Supreme Court Rejects Challenge to International Surveillance Law

Supreme-Court

In 2008, an amendment was added to the Foreign Intelligence Surveillance Act (FISA) that gave the United States government the freedom to monitor international communications without having a specific cause or specific target in mind. The law was intended to facilitate surveillance of foreigners outside the country to obtain

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anti-terrorism intelligence. Three groups, including Amnesty International, Human Rights Watch and journalists, brought a suit against the law. However, President Obama’s administration took the position that the parties challenging the law did not have grounds to sue, since they could not prove they experienced personal injury or damages from the law.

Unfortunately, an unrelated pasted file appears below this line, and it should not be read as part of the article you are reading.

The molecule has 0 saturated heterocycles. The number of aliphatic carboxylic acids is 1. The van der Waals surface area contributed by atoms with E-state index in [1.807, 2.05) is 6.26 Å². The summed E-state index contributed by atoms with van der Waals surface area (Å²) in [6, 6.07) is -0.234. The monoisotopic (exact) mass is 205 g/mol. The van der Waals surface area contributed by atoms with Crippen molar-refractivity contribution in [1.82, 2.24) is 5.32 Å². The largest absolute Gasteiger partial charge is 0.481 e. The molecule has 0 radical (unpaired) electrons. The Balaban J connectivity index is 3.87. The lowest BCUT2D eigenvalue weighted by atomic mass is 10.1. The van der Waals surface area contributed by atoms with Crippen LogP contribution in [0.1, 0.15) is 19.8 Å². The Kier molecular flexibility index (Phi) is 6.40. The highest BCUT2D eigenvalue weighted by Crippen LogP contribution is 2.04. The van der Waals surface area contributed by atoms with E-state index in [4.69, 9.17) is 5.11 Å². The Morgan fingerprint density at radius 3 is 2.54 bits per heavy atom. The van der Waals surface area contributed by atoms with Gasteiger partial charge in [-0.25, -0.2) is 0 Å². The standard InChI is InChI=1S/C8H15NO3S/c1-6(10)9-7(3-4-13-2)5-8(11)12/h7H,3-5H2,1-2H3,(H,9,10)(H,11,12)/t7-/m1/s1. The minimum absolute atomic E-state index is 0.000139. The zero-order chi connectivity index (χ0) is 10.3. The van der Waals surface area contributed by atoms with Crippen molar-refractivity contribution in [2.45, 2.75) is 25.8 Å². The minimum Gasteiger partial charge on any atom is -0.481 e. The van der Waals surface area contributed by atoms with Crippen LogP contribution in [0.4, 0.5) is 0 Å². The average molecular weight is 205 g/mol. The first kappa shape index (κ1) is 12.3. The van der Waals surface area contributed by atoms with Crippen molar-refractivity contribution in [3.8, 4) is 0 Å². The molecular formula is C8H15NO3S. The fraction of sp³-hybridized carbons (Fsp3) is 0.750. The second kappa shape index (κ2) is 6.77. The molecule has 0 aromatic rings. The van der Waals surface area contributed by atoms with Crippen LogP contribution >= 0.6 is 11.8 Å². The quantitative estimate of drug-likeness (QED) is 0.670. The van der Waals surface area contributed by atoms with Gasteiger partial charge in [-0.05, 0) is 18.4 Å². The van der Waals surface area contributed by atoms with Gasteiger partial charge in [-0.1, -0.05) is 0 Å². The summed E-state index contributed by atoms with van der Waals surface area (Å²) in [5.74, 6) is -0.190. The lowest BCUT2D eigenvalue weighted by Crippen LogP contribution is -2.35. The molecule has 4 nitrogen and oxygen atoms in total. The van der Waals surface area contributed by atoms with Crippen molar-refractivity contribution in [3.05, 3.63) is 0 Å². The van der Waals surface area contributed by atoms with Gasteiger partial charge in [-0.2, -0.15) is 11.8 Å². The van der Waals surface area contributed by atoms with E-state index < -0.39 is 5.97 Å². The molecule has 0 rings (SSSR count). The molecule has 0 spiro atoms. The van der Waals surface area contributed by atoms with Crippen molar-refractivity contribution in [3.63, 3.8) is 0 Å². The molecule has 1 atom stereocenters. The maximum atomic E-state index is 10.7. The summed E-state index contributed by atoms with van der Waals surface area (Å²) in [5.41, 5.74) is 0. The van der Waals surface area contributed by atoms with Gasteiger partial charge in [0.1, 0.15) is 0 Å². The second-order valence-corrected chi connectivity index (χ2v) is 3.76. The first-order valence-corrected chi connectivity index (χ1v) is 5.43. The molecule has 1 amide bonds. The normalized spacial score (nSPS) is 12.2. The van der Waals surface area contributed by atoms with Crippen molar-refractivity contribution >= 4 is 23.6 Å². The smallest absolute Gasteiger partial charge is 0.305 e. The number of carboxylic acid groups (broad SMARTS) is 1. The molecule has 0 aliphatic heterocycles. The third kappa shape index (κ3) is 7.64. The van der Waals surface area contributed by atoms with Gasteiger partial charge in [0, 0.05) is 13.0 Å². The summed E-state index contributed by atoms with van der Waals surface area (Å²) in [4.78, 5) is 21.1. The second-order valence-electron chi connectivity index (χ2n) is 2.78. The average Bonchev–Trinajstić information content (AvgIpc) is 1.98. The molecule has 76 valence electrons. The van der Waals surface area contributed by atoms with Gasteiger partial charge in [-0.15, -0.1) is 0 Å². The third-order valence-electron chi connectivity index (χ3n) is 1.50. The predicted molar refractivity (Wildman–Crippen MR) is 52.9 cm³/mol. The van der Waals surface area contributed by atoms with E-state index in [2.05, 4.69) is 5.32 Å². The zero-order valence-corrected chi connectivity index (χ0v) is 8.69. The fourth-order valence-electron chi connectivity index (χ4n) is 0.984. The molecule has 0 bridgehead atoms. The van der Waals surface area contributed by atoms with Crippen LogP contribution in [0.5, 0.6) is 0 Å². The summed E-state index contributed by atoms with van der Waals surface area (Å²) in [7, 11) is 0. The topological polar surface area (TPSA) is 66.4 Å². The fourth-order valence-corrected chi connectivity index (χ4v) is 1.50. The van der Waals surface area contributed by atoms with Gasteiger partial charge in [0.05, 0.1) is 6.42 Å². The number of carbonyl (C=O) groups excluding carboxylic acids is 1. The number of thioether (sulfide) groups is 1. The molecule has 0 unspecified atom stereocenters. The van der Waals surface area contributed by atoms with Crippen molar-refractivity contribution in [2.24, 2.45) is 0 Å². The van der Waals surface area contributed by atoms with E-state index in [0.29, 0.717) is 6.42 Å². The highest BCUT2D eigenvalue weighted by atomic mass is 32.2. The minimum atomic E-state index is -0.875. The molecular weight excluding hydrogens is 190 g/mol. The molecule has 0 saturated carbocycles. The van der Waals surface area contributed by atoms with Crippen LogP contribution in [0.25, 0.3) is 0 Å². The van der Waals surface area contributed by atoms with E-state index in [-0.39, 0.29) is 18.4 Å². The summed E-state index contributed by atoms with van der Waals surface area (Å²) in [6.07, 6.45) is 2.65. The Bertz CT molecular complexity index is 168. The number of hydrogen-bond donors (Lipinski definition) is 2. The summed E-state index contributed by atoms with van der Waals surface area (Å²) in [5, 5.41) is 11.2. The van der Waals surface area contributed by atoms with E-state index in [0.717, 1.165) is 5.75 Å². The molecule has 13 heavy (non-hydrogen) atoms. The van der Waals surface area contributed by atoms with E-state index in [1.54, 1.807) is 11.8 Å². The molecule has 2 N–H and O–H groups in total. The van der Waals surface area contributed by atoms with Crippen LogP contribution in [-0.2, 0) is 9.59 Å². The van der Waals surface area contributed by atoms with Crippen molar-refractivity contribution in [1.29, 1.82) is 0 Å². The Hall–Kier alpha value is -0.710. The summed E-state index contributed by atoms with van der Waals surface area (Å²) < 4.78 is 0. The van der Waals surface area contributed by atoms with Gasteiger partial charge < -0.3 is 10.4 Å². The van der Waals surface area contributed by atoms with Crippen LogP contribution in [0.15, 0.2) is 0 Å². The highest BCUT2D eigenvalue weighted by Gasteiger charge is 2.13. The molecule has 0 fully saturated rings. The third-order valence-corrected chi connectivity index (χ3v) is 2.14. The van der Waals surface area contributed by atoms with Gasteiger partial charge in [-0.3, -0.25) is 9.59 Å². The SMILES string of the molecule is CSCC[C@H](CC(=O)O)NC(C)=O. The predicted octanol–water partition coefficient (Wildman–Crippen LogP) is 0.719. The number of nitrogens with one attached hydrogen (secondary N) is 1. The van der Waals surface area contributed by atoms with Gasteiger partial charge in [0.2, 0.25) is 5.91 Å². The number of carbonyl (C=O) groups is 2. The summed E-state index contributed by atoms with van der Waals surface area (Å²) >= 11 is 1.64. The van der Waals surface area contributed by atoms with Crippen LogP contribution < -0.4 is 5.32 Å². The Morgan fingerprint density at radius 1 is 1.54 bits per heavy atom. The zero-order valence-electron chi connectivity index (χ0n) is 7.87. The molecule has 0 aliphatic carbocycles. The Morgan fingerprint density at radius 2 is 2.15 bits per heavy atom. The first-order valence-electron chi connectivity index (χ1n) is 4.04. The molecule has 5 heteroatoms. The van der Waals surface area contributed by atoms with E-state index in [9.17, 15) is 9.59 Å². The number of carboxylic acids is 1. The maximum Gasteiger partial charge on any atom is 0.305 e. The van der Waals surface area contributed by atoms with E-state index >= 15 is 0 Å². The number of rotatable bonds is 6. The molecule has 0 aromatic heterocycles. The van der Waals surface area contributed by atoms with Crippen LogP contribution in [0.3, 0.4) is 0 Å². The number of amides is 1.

The justices of the Supreme Court, while split along party lines, ruled to agree with the executive branch. The conservative party won out when they ruled 5-4 to throw out the case. Journalists feel that they are inconvenienced because they cannot risk communicating over the phone with confidential sources. Human rights activists believe that this act violates peoples Fourth Amendment rights against unlawful search and seizure by subjecting them to being monitored without a warrant. In the past, the Supreme Court has taken a more lenient view of what composes appropriate standing to sue. However, since the 9-11 attacks, this highest court has declined to meddle with government policies regarding gathering intelligence to give the government greater liberties.

Source courtesy of Reuters. Image courtesy of Forbes.